By Brian Rinker
May 17, 2012
A 17,000-worker walkout in California and Nevada looms as contract negotiations between AT&T West and Communications Workers of America stretch into a stagnant second month.
Such action could result in widespread disruptions to electronic communications and commerce.
AT&T claims its wireline business is shrinking and seeks concessions from wireline employees in lieu of layoffs to make up for falling profits. AT&T’s proposed cuts include slashing overtime while increasing employee health care and pension contributions.
Workers, who have been working without a contract since April 7, say AT&T is being disingenuous; that while demand for some wireline services is decreasing, AT&T’s wireless and U-Verse segments continue to grow, contributing to an overall increase in revenue and profits for the nation’s largest wireline service provider and second largest wireless service provider.
“The proposed cuts are the most retroactive we’ve seen from the company in a long time, if ever,” said Sean Givens, former vice president of CWA Local 9423. “It’s insulting and scary.”
As failed negotiations between AT&T management and CWA continue, tensions and frustrations are on the rise. Warren Pierce, an AT&T cable splicer, commented that not knowing what’s next is frustrating. “We’re a communications company and no one’s talking,” Pierce said, adding that workers should already be on strike.
AT&T reported net income of $3.6 billion in the first quarter of 2012 on revenues of $31 billion (up $575 million), a 5.2 percent increase over the same quarter in 2011. Total revenue in 2011 was $127.3 billion.
While AT&T workers ponder why an increasingly profitable business refuses to realign and protect its workforce while adjusting to shifts in service demands, AT&T continues to maintain worker concessions are needed.
“AT&T is performing well overall, which allows us to provide quality middle class careers to our 250,000 employees,” AT&T spokesperson Marty Richter wrote via email. “That said, the reality is that a small and declining percentage of our income and profit comes from our shrinking wireline business, where the employees in these contracts work. Due to changes in technology and customer demand, wireline revenues and operating income have been declining for years, and continue to do so.”
AT&T leads the communications industry in wireline revenues and is only slightly behind the number one wireless company, Verizon. Verizon posted net income of $3.9 billion in the first quarter in 2012. (Sprint reported a net loss of $866 million in the same quarter).
Although AT&T’s wireline segment realized a .08 percent decrease in operating revenues, the communications behemoth reported $15 billion in total revenues. The decrease in operating revenues is attributed to a decline in business customers. Its consumer customers increased, however, offsetting the loss. And while broadband connections remain stable with 16.5 million connections, demand for AT&T’s U-verse continues to grow.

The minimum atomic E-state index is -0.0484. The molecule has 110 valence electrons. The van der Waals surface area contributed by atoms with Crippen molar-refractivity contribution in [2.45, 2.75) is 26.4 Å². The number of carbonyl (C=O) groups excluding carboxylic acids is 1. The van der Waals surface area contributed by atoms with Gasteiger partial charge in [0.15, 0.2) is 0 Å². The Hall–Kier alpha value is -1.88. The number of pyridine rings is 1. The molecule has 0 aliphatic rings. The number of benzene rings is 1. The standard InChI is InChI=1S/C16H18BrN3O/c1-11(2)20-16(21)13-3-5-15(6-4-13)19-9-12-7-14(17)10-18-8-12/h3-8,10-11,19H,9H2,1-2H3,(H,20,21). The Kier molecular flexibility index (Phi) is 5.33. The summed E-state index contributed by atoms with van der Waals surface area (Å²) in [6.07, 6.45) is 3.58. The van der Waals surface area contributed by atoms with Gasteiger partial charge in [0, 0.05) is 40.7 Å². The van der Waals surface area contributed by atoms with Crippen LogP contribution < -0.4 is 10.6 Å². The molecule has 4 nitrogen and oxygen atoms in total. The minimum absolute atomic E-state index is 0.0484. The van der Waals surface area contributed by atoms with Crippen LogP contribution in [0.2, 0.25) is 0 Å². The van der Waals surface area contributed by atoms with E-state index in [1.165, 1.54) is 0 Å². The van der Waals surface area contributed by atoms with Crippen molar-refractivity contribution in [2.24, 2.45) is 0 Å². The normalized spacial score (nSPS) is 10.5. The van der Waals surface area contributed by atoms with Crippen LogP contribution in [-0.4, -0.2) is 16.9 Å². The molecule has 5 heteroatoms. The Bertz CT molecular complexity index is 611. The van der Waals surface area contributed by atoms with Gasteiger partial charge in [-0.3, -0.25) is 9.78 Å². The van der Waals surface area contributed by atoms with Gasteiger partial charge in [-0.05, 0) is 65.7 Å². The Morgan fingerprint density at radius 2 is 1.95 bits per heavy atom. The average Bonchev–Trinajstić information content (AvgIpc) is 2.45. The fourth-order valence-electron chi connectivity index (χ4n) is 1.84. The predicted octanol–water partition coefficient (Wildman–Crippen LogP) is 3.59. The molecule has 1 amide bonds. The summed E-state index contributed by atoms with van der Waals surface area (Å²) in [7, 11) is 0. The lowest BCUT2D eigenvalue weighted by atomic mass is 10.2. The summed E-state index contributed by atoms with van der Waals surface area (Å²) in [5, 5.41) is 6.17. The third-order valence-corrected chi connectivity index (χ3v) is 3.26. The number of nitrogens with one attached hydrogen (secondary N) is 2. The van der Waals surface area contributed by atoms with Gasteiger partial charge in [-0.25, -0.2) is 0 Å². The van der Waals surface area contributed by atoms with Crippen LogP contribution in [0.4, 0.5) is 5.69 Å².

AT&T reported a 60.9 percent increase for its high-speed U-verse internet service.
“U-verse is one of the few profitable sides of the wireline industry,” said Tyese Johnson, an AT&T premises technician who worked 11 months last year, 6-days a week, 10 hours a day installing U-verse in Santa Clara. “U-verse is the future of the entire company.”
“AT&T is a very profitable company,” Johnson added. “They should treat their employees well because we’re out there every day satisfying the customers and making them all their money.”
AT&T contends it wants to protect its employees.
“The average AT&T network technician in these contracts makes $90,000 in wages and $43,000 in benefits; the average call center rep makes $67,000 in wages and $40,000 in benefits,” Richter said.
Givens and CWA Local 9423 President Stephanie Olvera, an AT&T employee for 47 years, scoffed at the income figures AT&T has publicly released during the bargaining process, saying they are inaccurate and misleading.
After 30 years working for AT&T, Givens, 51, said he is in the top wage bracket for wireline employees and makes $70,000 per year. Although a good wage, it is not what the average employee earns, he said.
While many employees receive good benefits under the old contract, the monetary value is an AT&T corporate assumption. It’s misleading to the public, Olvera said.
“All companies do this in a labor conflict,” explained Ken Jacobs, department chair of the Labor Center at University of California, Berkeley, adding that by spinning certain numbers and values, a company can affect its appearance in the public eye. “It’s exceedingly common.”
Yet, lowering wages and limiting benefits like healthcare and pensions has had a drastic, negative consequence for workers and, by extension, the U.S economy, leading to a rise in economic inequality, according to Jacobs.
In California, the current trajectory estimates 40 percent of all workers will be at or near poverty in retirement, according to a recent study by the Labor Center.
“These methods don’t help to create a sustainable, stable middle class,” Jacobs said. “It has and continues to erode that.”
And as workers feel more and more squeezed by corporations like AT&T, the threat of strike action becomes inevitable.
“We’re scared,” Olvera said. “Nobody wants a strike. It hurts the business, the customers, the workers—it’s a last resort.”